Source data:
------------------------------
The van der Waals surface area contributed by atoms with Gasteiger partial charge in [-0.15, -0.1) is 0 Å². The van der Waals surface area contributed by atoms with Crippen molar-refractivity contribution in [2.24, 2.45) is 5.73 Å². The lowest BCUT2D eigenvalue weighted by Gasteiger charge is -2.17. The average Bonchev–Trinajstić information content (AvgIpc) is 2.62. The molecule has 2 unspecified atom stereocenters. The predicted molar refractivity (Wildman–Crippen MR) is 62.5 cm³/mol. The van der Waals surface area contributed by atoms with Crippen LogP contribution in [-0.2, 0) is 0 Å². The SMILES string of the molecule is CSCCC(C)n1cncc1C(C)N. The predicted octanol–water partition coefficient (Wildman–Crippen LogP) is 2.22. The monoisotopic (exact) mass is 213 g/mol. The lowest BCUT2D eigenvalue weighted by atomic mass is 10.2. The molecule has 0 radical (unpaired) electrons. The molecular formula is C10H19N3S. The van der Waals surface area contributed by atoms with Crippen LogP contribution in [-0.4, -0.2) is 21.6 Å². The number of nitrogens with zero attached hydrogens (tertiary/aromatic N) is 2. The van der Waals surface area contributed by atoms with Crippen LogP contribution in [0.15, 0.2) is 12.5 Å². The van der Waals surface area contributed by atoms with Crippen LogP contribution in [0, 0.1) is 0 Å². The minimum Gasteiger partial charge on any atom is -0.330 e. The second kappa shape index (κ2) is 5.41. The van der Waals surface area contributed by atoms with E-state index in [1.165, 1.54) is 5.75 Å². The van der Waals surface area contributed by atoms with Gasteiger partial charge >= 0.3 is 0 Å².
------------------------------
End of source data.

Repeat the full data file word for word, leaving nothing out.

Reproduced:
The van der Waals surface area contributed by atoms with Gasteiger partial charge in [-0.15, -0.1) is 0 Å². The van der Waals surface area contributed by atoms with Crippen molar-refractivity contribution in [2.24, 2.45) is 5.73 Å². The lowest BCUT2D eigenvalue weighted by Gasteiger charge is -2.17. The average Bonchev–Trinajstić information content (AvgIpc) is 2.62. The molecule has 2 unspecified atom stereocenters. The predicted molar refractivity (Wildman–Crippen MR) is 62.5 cm³/mol. The van der Waals surface area contributed by atoms with Crippen LogP contribution in [-0.2, 0) is 0 Å². The SMILES string of the molecule is CSCCC(C)n1cncc1C(C)N. The predicted octanol–water partition coefficient (Wildman–Crippen LogP) is 2.22. The monoisotopic (exact) mass is 213 g/mol. The lowest BCUT2D eigenvalue weighted by atomic mass is 10.2. The molecule has 0 radical (unpaired) electrons. The molecular formula is C10H19N3S. The van der Waals surface area contributed by atoms with Crippen LogP contribution in [-0.4, -0.2) is 21.6 Å². The number of nitrogens with zero attached hydrogens (tertiary/aromatic N) is 2. The van der Waals surface area contributed by atoms with Crippen LogP contribution in [0.15, 0.2) is 12.5 Å². The van der Waals surface area contributed by atoms with Crippen LogP contribution in [0, 0.1) is 0 Å². The minimum Gasteiger partial charge on any atom is -0.330 e. The second kappa shape index (κ2) is 5.41. The van der Waals surface area contributed by atoms with E-state index in [1.165, 1.54) is 5.75 Å². The van der Waals surface area contributed by atoms with Gasteiger partial charge >= 0.3 is 0 Å².